Global reinsurance firm Swiss Re is watching for potential opportunities in the retrocession market as this segment reacts to repeated losses and issues with trapped collateral, that the reinsurer believes may attract investors to work more closely with it.
Swiss Re already cedes a portion of its property catastrophe risks to capital market investors through its long-standing retrocession sidecar arrangements under the Sector Re name.
As we explained after the mid-year renewals, Swiss Re used an increased amount of third-party capital this year to support its natural catastrophe reinsurance exposures, which alongside increased use of retrocession meant that the reinsurer ceded roughly 4% more of its catastrophe risks to sources of retrocession, compared to the prior year.
In addition, the reinsurer has also used catastrophe bonds as a way to cede risk to investors over the years, returning to the cat bond market after a hiatus of a number of years in 2019.
So the capital markets are certainly open to Swiss Re and as a result the reinsurance firm looks set to take greater advantage of investor appetite as it grows its own property catastrophe book.
Speaking today, after the reinsurers third-quarter results were announced, the firms CFO John Dacey discussed the opportunity that now presents itself to Swiss Re.
Commenting on the state of the retro market and what this means to Swiss Re, Dacey explained, “There have been a number of investors in the space that have been frustrated by the frequency and the scale of the losses, as well as the continued requirement that collateral is held until the claim evolves.
“This creep seems to have been under-communicated to investors and I think you’ll see a response as they work out who to work with.”
Which Dacey believes presents an opportunity for Swiss Re to work even more closely with the capital markets, something that will please investors in the firms retro reinsurance sidecar Sector Re, as well as cat bond funds and investors that would lap up any additional issuance from the firm.
“For Swiss Re this is positive,” Dacey continued. “We cede risk to the market on a proportional bass, with no selection risk where we might keep all the good ones and have ceded the others.
“We are completely aligned with those investing in the retro market,” he said referring to Sector Re.
“We expect to continue to have access to the capital market,” he explained, adding that, “As we grow the nat cat portfolio there may be more of a chance to use retro to manage some of those peak exposure and we’ve got a team in place to manage that as we go into 2020.”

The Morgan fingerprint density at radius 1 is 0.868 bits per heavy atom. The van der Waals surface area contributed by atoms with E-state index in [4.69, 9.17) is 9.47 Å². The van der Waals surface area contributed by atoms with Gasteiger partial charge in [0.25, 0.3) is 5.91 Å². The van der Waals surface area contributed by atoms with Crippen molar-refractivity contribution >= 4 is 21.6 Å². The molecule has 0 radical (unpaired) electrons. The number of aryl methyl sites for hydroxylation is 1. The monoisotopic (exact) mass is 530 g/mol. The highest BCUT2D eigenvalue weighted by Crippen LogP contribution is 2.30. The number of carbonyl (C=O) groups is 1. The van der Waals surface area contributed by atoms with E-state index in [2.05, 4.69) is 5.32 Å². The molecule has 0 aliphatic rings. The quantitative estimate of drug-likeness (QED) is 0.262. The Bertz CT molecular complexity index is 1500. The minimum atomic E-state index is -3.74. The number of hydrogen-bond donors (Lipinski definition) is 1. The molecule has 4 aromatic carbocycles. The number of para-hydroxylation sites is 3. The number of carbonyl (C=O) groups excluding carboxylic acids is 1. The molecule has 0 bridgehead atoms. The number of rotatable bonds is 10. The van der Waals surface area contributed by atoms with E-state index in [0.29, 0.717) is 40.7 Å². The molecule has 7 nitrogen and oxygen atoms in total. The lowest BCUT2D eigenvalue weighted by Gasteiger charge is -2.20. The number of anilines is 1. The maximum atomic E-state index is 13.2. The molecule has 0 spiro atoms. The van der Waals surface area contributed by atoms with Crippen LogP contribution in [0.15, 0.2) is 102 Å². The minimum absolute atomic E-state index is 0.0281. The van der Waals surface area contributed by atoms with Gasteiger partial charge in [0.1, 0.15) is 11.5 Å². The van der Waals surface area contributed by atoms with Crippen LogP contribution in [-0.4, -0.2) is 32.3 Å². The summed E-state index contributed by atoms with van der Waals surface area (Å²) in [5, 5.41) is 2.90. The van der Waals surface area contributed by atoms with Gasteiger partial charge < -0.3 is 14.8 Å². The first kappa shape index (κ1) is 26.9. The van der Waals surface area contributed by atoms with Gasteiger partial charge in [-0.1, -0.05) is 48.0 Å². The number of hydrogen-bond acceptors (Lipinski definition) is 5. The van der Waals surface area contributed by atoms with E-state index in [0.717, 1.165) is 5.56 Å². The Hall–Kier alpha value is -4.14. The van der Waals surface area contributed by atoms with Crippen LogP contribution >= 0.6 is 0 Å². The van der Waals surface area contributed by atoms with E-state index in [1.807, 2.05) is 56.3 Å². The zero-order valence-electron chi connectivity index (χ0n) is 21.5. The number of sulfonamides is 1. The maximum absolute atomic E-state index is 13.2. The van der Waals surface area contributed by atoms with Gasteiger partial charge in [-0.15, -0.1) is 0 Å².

That move may prove particularly well-timed, as the dislocation of the retrocession market may make Swiss Re an increasingly attractive source of risk for investors looking for proportional or quota share investments, as well as for cat bond investors.
Rising traditional retro and potentially reinsurance costs may also make the capital markets an increasingly cost-effective option for Swiss Re, as having its own capabilities to structure and cede out some of its risk to investors means it can access alternative capital very efficiently.
Commenting specifically on the use of the Sector Re sidecar during an analyst call this afternoon, Dacey explained that it’s playing an increasingly important role as Swiss Re grows its property catastrophe book out in better market pricing conditions.
But it’s clearly not just about hoovering up risk to offload to investors and earn a fee, Swiss Re still intends to retain the lions share.
“In 2019 we’ve close to doubled the retro for certain exposures through our Sector Re sidecar,” Dacey explained.
Adding, “We believe we have the ability to work closely with the investor community to be able to manage off our balance-sheet some of the risk, while retaining the vast majority of it going forward. The enhanced use of specific retro on some of these peak risks will allow us to write profitable business going forward.”
It suggests that the Sector Re sidecar will play an increasing role through the coming renewals in 2020, perhaps growing to an even larger size as a result.
Swiss Re had grown Sector Re to roughly $670 million in time for the mid-year renewals this year, further expansion of the vehicle may be ahead if market conditions remain conducive for it to continue growing its catastrophe reinsurance book.